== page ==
Shell's robust answer to plan for gas regulation

Vol 7, PW 17 (05 Nov 03) People & Policy

Shell has issued a strongly worded rebuttal of the government's draft gas pipeline policy.

For one, Shell is unhappy the oil ministry is offering private investors inadequate "space" in India's emerging gas market. "Shell believes regulation must be aimed at drawing private capital as well as public capital," writes Shell India director Marc den Hartog in a six-page letter sent in September.

"Regulation must aim to create space for private investors to develop and mature the market, in concert with public sector companies." Shell believes regulation is, "fundamental in maturing" an emerging gas market. "Appropriate regulatory management of the gas sector will draw investment capital, at terms that will benefit the customer.

Infrastructure stock can and will be rapidly built as multiple operators implement bankable projects across the gas value chain." By 2004, Shell will have committed Rs3, 000cr ($625m) to the Indian gas sector and believes it has earned the right to sit on any future 'National (gas) Advisory Council'. Adds Shell: "Private investors should be represented on the council" which should also represent, "a wider constituency of stakeholders, including civic and consumer groups." Important: "The council should be independent of government." Shell suggests several changes in the government's gas policy to reflect the emergence of LNG and to make it more market friendly.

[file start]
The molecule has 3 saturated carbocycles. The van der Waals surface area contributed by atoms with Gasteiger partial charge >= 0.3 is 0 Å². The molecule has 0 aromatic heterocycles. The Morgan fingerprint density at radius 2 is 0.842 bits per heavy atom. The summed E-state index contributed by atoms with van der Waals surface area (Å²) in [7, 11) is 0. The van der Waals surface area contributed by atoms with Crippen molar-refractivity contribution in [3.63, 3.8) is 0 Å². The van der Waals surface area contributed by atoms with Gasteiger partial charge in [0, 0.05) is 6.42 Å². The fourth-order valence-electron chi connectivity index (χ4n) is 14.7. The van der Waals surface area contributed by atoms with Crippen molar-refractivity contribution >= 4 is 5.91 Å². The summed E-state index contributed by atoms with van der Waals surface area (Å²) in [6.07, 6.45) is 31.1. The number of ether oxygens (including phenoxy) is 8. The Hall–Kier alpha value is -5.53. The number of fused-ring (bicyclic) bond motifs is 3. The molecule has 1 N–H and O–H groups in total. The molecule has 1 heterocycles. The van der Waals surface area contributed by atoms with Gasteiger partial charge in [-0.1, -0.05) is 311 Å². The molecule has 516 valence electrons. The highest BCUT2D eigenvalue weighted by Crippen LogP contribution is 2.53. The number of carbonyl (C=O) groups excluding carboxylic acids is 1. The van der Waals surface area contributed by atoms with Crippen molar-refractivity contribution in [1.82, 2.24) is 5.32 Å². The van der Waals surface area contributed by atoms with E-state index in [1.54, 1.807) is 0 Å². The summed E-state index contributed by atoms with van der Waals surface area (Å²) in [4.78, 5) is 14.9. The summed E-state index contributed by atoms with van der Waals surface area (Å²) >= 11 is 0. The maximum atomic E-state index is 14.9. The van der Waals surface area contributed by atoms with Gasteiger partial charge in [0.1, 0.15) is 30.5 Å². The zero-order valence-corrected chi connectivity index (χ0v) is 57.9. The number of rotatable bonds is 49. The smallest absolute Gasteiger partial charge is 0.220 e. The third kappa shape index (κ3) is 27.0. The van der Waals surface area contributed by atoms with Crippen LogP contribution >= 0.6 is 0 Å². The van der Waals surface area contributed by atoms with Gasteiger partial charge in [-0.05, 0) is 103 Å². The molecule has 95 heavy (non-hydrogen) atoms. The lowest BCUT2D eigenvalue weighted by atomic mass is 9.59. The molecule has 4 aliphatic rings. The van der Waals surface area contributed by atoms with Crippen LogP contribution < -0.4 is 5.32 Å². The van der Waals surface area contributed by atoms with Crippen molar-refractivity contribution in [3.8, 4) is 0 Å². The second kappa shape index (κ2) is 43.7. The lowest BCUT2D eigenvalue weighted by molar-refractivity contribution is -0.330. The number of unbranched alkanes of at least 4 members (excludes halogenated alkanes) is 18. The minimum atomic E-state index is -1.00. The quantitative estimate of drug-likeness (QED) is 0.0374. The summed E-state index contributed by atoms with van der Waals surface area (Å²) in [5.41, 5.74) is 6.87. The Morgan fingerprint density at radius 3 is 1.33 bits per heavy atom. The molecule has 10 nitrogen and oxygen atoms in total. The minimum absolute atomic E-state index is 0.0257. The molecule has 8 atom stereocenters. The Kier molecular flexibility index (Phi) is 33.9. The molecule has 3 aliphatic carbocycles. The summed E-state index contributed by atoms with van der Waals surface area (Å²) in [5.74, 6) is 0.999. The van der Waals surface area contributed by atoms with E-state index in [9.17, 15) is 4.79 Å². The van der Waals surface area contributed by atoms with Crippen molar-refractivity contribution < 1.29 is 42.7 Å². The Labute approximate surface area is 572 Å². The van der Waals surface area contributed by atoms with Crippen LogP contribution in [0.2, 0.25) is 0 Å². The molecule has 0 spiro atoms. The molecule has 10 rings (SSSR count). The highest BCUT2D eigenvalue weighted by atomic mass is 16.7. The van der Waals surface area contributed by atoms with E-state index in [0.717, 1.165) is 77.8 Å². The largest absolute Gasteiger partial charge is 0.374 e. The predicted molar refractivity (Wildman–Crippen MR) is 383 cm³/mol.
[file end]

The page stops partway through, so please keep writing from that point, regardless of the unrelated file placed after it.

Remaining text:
For instance, the objective of regulation should be, "to provide an equitable and sustainable framework for future growth and investments in gas pipelines by private and public investors." Shell believes the draft policy inadequately defines crucial terms like: Common Carrier, Captive Pipelines, Third Parties and Level Playing Field and wants the gas pipeline policy to define what it means by 'Contract Carrier'. Writes Shell: "Contract carriage is a pipeline access regime in which capacity is initially contracted with third parties before the pipeline is laid." In such a system, "capacity rights of shippers are transferable" and, "regulatory oversight to ensure third party access is a norm."